The Sdok Kok Thom Temple in Thailand’s Sa Kaeo province will be Thailand’s next official historical park. Inscriptions from the 11th century temple are the primary source for the founding of Angkor in 802.
Almost 1,000 years ago, this grand Khmer architecture was dedicated to the Hindu god Shiva and called Pattharatekla, according to an inscription. After 20 years of restoration, Sdokkokthom Sanctuary, 34km from the Thai-Cambodian border in Khok Sung district, Sa Kaeo province, has become a popular attraction since 2014. Beginning in April next year, it will officially open as Thailand’s 11th historical park.
The temple was established in 1052 by King Udayadityavarman II (1050-1066) as a present to his Brahmin teacher Srijayentravarman, or Sathashiva, who performed the coronation ceremony for him. The teacher later left the priesthood and married a daughter of King Suryavarman I. King Udayadityavarman II ruled the Khmer kingdom from 1050 to 1066 and was the successor of King Suryavarman I.
Source: Khmer art in Sa Kaeo | Bangkok Post: travel
via The Nation, 25 June 2017: A lintel from a Khmer temple will be returned from the US to Thailand where the temple stands.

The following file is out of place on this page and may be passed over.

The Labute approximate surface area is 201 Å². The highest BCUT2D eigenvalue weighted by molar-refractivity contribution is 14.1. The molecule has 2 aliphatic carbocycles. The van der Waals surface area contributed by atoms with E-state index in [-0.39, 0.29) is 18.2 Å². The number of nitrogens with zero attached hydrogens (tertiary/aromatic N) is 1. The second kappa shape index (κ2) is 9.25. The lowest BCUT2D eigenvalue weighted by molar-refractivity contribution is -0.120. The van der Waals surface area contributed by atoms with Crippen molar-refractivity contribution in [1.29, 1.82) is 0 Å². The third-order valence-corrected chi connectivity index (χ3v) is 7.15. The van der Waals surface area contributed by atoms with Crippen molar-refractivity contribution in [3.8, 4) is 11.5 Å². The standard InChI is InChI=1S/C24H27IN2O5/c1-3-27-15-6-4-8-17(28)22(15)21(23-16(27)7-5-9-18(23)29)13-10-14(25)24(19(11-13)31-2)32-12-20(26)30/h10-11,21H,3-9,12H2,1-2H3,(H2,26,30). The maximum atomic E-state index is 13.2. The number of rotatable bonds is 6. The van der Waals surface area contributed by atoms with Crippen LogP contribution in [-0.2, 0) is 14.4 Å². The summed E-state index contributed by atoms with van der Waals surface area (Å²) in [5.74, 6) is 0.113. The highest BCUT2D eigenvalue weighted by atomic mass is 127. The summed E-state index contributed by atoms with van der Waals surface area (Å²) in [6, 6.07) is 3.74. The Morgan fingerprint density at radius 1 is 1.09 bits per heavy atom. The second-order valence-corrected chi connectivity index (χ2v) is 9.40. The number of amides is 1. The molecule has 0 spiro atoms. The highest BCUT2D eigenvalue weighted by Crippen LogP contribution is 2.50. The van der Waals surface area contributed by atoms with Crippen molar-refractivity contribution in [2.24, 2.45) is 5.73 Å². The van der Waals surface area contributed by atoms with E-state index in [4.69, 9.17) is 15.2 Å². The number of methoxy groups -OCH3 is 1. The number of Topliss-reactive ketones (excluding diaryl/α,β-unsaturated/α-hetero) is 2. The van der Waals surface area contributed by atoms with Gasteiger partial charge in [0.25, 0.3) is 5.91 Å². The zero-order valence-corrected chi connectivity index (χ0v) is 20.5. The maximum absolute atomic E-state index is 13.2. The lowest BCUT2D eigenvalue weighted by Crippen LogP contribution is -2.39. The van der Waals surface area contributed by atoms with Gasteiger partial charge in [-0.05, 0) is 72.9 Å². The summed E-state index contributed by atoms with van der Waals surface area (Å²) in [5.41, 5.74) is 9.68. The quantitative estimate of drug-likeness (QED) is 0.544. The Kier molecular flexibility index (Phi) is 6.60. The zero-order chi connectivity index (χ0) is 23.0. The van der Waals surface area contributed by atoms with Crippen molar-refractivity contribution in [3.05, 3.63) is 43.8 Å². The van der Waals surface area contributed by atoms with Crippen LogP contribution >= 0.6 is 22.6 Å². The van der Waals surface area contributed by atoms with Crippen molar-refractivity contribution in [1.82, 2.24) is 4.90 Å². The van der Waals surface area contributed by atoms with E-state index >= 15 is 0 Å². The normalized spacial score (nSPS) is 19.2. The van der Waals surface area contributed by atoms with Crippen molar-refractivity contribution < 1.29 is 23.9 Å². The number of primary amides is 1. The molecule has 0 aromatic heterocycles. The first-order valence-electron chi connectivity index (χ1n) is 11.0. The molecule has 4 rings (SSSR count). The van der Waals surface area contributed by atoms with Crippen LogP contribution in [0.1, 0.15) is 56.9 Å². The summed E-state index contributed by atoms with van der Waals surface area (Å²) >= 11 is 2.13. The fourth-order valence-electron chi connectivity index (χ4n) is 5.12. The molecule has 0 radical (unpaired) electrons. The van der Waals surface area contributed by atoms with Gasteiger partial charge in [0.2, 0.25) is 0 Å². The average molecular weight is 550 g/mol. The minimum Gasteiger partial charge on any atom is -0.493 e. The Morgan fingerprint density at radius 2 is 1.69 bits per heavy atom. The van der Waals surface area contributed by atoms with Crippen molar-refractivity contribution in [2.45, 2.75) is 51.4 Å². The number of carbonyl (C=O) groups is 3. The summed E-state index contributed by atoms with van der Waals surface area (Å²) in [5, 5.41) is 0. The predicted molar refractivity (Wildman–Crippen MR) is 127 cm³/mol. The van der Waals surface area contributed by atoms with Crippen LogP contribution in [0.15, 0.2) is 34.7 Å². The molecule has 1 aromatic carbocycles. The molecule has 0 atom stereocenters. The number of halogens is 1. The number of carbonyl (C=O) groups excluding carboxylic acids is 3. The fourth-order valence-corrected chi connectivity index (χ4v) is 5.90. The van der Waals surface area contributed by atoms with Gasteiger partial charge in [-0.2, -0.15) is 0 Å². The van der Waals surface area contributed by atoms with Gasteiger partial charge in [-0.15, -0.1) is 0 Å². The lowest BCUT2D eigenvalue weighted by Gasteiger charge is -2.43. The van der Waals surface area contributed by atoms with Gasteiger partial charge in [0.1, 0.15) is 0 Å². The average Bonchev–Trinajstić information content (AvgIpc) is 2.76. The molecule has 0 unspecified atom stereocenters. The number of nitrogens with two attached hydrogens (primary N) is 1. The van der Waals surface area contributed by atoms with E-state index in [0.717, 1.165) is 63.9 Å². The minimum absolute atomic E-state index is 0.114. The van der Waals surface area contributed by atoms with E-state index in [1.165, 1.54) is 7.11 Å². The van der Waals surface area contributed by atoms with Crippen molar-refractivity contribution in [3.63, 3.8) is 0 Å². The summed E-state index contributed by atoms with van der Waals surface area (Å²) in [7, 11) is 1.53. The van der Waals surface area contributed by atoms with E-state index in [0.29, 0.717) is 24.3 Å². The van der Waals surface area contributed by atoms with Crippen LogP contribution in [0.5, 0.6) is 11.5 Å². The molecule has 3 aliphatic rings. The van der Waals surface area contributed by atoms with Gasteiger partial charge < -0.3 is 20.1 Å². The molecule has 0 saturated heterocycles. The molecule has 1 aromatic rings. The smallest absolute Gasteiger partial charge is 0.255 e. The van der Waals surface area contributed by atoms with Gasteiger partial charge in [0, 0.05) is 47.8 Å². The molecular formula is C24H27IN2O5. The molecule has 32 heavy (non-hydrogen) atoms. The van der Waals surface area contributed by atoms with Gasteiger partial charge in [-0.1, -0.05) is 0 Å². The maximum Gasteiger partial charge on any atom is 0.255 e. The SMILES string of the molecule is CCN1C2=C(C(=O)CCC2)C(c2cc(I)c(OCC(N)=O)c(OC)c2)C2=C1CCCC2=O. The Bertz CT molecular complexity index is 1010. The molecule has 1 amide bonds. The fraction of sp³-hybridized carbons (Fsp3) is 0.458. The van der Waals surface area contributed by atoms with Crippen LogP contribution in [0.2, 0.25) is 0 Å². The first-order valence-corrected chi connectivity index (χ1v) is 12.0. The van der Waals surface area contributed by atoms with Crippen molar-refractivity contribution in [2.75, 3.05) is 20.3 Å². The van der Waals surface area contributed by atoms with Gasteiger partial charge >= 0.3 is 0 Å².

About 100 local villagers attending a ritual to worship supernatural beings at Praasaat Khao Luon in Sa Kaew’s Ta Phraya district on Sunday were overjoyed to hear that the Khmer temple’s lintel would be returned from the United States.
Source: Joy in Sa Kaew as US museum agrees to return stone carving to temple
22 October 2006 (Bangkok Post) – Looting on archaeological sites for prehistoric beads for resale leads to a clampdown on excavations. Remember: if you’re in the Chatuchak market and you’re offered to buy ancient beads, DON’T BUY THEM.
Ban slapped on excavation work
Local authorities in Chumphon and Sakaew have slapped a ban on excavation work following intensified looting by villagers hunting for ancient beads at archaeological sites. In Chumphon, widespread bead searches have been reported at archaeological sites on forest and private land in Muang and Sawee districts.
Further reports came in that four districts of Prachin Buri, including Si Maha Phot, Si Mahosot, Muang and Prachantakham, were home to the prehistoric beads, mostly made of shell and pottery, making them vulnerable to illegal hunting. The items could fetch 1,000 to 3,000 baht at local markets and Bangkok’s Chatuchak market.